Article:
Why business shouldn’t expect Keir Starmer to come to the rescue on Brexit

Why business shouldn’t expect Keir Starmer to come to the rescue on Brexit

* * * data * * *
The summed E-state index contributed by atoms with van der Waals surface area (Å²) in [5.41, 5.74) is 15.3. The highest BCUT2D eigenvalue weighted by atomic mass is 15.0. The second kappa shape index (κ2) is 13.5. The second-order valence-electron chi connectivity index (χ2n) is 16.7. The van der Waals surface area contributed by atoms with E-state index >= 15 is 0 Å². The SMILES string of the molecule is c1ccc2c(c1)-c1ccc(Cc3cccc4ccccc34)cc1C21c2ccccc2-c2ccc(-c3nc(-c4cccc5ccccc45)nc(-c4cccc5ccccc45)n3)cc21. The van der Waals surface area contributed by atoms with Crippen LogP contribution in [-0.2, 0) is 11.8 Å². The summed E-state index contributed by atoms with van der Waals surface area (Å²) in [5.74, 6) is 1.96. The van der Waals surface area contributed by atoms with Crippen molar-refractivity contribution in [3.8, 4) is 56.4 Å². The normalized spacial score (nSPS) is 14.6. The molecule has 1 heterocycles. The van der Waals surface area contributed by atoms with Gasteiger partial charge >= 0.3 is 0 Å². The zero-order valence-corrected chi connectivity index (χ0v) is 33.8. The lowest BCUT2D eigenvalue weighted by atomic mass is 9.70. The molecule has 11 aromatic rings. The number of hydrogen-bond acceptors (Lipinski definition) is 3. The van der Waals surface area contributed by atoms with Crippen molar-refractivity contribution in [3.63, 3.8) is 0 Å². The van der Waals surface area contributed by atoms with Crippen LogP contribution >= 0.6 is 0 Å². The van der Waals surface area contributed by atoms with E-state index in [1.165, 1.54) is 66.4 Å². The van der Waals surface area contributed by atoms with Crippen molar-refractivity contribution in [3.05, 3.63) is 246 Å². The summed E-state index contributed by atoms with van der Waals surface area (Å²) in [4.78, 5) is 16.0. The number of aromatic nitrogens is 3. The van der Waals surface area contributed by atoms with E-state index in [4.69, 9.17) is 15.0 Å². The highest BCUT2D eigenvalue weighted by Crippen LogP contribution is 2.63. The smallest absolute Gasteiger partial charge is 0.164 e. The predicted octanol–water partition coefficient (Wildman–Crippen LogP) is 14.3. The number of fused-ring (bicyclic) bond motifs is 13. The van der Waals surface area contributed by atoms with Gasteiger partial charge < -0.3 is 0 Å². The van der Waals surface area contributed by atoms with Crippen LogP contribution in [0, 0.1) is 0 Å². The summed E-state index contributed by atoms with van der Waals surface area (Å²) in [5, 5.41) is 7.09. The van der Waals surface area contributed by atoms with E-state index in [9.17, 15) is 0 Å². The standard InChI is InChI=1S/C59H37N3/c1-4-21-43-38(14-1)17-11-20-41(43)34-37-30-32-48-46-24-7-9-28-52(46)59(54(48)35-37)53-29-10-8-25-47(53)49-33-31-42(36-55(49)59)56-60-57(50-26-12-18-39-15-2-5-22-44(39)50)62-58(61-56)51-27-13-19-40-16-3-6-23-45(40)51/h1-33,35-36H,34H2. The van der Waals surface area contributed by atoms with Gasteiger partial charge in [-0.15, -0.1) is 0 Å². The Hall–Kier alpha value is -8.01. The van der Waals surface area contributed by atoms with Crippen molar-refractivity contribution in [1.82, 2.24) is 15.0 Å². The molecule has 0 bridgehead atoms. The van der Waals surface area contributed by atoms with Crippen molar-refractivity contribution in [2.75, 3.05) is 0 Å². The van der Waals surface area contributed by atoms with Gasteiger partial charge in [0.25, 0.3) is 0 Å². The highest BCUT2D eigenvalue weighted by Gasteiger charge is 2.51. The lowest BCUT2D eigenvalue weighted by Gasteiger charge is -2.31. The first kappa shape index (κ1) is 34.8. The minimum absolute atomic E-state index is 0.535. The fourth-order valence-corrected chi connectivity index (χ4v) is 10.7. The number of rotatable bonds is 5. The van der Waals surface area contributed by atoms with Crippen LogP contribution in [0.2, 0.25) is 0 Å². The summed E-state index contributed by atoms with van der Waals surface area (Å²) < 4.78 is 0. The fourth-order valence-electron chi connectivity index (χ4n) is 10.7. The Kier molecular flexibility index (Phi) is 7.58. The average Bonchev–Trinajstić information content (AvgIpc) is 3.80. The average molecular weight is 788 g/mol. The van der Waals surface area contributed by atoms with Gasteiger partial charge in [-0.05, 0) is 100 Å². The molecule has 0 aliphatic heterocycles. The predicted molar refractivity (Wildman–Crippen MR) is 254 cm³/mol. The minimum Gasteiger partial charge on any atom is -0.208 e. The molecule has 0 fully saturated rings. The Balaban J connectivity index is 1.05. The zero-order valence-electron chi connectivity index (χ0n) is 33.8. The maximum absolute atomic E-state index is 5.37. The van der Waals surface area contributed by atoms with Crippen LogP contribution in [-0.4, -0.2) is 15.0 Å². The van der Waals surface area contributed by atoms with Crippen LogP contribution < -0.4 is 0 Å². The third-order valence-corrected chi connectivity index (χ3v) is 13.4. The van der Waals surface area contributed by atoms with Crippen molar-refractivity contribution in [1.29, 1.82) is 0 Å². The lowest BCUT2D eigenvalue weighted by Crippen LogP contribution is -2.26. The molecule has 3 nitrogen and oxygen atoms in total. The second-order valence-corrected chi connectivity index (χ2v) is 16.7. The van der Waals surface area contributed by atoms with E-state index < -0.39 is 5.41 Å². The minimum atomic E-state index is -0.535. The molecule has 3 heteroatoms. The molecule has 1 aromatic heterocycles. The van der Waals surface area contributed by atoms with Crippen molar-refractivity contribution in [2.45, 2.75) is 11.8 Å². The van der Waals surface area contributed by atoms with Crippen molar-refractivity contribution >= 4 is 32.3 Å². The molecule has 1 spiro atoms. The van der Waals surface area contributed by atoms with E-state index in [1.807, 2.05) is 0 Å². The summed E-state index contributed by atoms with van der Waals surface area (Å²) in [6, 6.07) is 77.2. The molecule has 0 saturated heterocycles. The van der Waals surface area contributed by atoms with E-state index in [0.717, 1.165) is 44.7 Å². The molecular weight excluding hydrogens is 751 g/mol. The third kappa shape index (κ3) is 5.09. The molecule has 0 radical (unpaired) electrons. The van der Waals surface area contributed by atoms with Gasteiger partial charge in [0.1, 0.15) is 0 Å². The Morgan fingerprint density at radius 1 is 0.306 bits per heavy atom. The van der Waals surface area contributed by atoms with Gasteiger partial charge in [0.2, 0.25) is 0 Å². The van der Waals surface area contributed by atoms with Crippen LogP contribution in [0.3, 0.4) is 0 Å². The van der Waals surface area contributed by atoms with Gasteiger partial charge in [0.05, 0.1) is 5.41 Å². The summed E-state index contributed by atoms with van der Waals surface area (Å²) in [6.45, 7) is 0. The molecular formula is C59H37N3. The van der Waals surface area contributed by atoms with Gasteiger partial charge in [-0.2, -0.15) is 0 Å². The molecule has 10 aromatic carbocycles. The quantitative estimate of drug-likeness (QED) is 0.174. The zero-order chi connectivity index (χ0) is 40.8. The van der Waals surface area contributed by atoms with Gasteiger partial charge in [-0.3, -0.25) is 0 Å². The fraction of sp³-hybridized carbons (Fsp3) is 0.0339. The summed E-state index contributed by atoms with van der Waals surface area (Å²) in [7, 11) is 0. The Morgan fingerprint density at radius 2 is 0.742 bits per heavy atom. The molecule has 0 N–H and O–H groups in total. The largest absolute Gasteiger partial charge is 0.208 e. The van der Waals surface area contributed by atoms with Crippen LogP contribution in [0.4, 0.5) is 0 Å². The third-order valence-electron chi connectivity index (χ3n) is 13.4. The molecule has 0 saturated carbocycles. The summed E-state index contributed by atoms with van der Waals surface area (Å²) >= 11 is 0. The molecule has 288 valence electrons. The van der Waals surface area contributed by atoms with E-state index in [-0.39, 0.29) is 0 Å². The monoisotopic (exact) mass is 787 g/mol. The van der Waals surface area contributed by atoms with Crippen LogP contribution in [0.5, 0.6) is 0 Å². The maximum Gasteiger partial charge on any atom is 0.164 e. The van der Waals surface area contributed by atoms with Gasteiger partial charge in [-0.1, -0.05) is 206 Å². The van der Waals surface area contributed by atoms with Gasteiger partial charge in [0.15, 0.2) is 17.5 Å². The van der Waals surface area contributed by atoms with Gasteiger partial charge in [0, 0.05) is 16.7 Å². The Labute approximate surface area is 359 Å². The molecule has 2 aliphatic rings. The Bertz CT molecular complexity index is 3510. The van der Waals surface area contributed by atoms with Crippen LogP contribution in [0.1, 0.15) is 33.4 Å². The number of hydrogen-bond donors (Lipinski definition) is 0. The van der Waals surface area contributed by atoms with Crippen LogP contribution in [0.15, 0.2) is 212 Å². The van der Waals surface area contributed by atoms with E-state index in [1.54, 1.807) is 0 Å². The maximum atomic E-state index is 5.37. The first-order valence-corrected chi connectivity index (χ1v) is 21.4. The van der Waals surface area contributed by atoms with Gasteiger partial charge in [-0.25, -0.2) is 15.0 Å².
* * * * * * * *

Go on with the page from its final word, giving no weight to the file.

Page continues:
This article is an on-site version of our Britain after Brexit newsletter. Sign up here to get the newsletter sent straight to your inbox every weekGood afternoon and happy New Year. We’re still in the foothills of 2024, so I thought that as I closed before Christmas with a review of last year, today I’d look ahead to what might — and might not — happen in Brexitland over the next 12 months.First there are some diary events, starting with the introduction of new paperwork and border control on imports from the EU which, as I report today, are a source of considerable trepidation in exposed industries, like the horticulture and meat trades.The expectation is not for big border delays (since the UK government has pretty much said it will soft-pedal the new border checks in April to avoid this) but there is some risk of supply chain disruption and higher prices.The border will see many EU businesses feel the force of Brexit for the first time. We know what happened to many UK small businesses in 2021 when the EU introduced its border (they stopped trading with the EU) so it’ll be interesting to see if that’s replicated in the other direction.More broadly, business group surveys show UK businesses are already finding it harder to get EU clients and customers to trade with them, and the introduction of the EU-GB border (which had to happen at some point) is almost certainly going to increase this. UK businesses often absorbed Brexit border costs because they had no choice. But for EU businesses, their trade with the UK is, on average, a less important share of their overall activity. They also have other, easier options inside the single market. Put that together and the incentives to conquer the paperwork and absorb costs in order to keep trading are likely to be weaker.More likely to create chaos at the border is the EU’s scheduled introduction of its biometric entry system this October. This has been repeatedly delayed, and may be again. It’s still not clear how it will work in places like Dover Port and the Eurotunnel, where there are carloads of passengers to process, without causing even longer delays than at present.Other Brexit topics that I suspect I’ll be writing about this year include the impact of ending the supremacy of EU law in the UK (in short: more uncertainty, more litigation); upcoming legal appeals testing out the UK’s post-Brexit subsidy control system; and the success or failure of the UK’s attempt to reclaim its place in the Horizon Europe science research scheme.We also wait to see whether construction products will be spared the hassle of getting “UKCA” conformity assessment marks. It is something the Department for Business and Trade has already extended to other categories of goods but because construction is regulated by the housing department that industry is awaiting a separate decision — a classic example of how Brexit has balkanised regulation.Then there’s Northern Ireland and Ireland. We wait to see if the Democratic Unionist party will return to power-sharing, but whether it does or not, there is a democratic consent vote to be held by Northern Ireland Assembly members late in 2024.The new checks on the Irish-GB border are also likely to land hard on the Irish meat industry that is heavily reliant on GB markets for exports — that will see Brexit’s effects landing in Ireland in a way that, until now, farmers and the meat industry have been shielded from. It’s also likely to create so-called “trade diversion”, with more meat going from Northern Ireland into Great Britain over time.At the same time, relations between the two governments look like being further strained by Dublin’s decision to launch an interstate legal action against the UK in the European Court of Human Rights over UK legislation that grants amnesty for atrocities committed in the Troubles.The challenges ahead for StarmerThat’s all the nitty-gritty, the vast majority of which will rightly not trouble voters in this election year. Which brings me to the real Brexit question of 2024 — what happens if the polls are correct and Sir Keir Starmer becomes prime minister in the autumn?The short answer is that any reshaping of the EU-UK relationship after a Starmer victory will depend to some degree on significant domestic and international political variables — most obviously, the size of any Labour majority; but also the political complexion of the new European Commission and Parliament (Europe has elections too), and whether Donald Trump takes back the White House.But in recent conversations with both official and political contacts, I’m struck by two things about the emerging shape of Labour’s vision for patching things up with Europe.Firstly, the clear signals about the limits of Labour’s ambition, as it looks to reset the relationship around a warmer, less confrontational approach that focuses on the UK as a more strategic partner with the EU.There is evidently a desire to create a new piece of diplomatic apparatus and to find common causes in the diplomatic and security space (Ukraine, the Balkans) and in other areas of strategic common interest, for example energy co-operation (some of which is already happening). But whether that extends, for example, to concrete but legally challenging steps such as linking the UK and EU carbon pricing schemes (as opposed to the UK just having its own Carbon Border Adjustment mechanism, which was announced by the Sunak government in December) is still to be confirmed.In short, it’s all fine, as far as it goes. The Times columnist Patrick Maguire (well connected with the Labour establishment) outlined the apparent thinking in a column after Christmas, borrowing the words of the late Jacques Delors to describe a new relationship based around a “privileged partnership” with Brussels.Maguire breezily asserts that that means aligning where “interests overlap” but not seeking single market membership “by stealth” since Labour believes it can shake the UK from its economic torpor via domestic reforms. It’s a prospectus that echoes what I also hear, but one that’s shot through with what a former senior EU diplomat with long experience of the often binary realities of the EU single market, calls “affable cakeism”. It’s driven by a desire (which is not unique to Labour) to shy away from the harder choices presented by Brexit in order not to upset domestic political audiences, and a general woolliness around the nuts and bolts of trade.This week’s Bagehot column in the Economist alludes to something similar, but attributes it to a kind of “Euro-agnosticism” among Labour’s top table and an unwillingness to confront issues that “would require of Labour hard diplomatic graft, a willingness to spend political capital and a vision that is currently lacking”.Which brings me to the second point, which is the yawning gap between this kind of thinking and actual daily challenges that business faces in trading with the EU that were outlined, for example, in the British Chambers of Commerce recent report on Brexit, three years on. (See my precis and report here)This is not a point about Labour specifically, but there is a chronic lack of empathy and understanding in the upper echelons of the UK’s political and bureaucratic classes about the world that moves things and makes things. For businesses now struggling with German VAT rules or being required to gather data on carbon usage for EU exports or wrestling with supply chain due diligence requirements or plastic packaging directives, finding real fixes will require much deeper engagement. Because just like those EU businesses grappling with the new UK border controls, the line of least resistance for Brussels is to stick pretty much to where we are now — a basic Free Trade Agreement that can be improved at the operational margins, but not much more. Labour needs to consider what are the levers that might create a genuinely “privileged partnership” that delivers concrete benefits — on, say, mobility, professional qualifications, conformity assessment, border and VAT controls — not just a diplomatic talking shop.That means really hard choices about where the UK becomes a rule-taker, how much money to put on the table and what the actual ‘offer’ to the EU is going to be, beyond warm words.There is an awareness among diplomats and officials that the first conversations between prime minister Starmer — who set out his vision to voters earlier today — and his opposite numbers in Paris, Berlin and Brussels will be crucial in setting the parameters of the first-term discussion. “You only get one go,” as one official acknowledges. In theory, that means there’s a lot up for grabs in terms of shaping Labour thinking between now and the day when Starmer — should he win — gets to pick up that phone. But on the strength of current signals, business shouldn’t hold its breath.Brexit in numbersThis week’s chart comes from the mega-poll that was commissioned by Best for Britain, the campaign group, which showed just how much of an uphill battle Rishi Sunak faces if he wants to remain in Number 10.On the Brexit front, however, it is clear from the polling that whoever wins the next election there is clear support for a “closer” relationship with Europe — although what that actually means, and the trade-offs involved, were not put to the respondents.But the overall takeaway, says Best for Britain’s head of policy Tom Brufatto, is that whoever becomes prime minister, the public want a closer relationship.“The data shows that there is a broad understanding and expectation among the public that Keir Starmer should seek a closer relationship with the EU and that people are willing to support Labour on that basis,” he says.That isn’t surprising given that, overall, a clear majority of the public say that Brexit has had a negative impact on the UK. As this Opinium survey for the Observer confirmed, the public think that leaving the EU has put up prices and made it harder to trade, staff the NHS, and protect the environment.Unfortunately for Starmer, if he wins it will not be possible to quickly deliver these things via rebooting the EU-UK relationship — that in turn becomes a rationale for not expending too much political capital making anything happen. (See above)Britain after Brexit is edited by Gordon Smith. Premium subscribers can sign up here to have it delivered straight to their inbox every Thursday afternoon. Or you can take out a Premium subscription here. Read earlier editions of the newsletter here.Recommended newsletters for youInside Politics — Follow what you need to know in UK politics. Sign up hereTrade Secrets — A must-read on the changing face of international trade and globalisation. Sign up here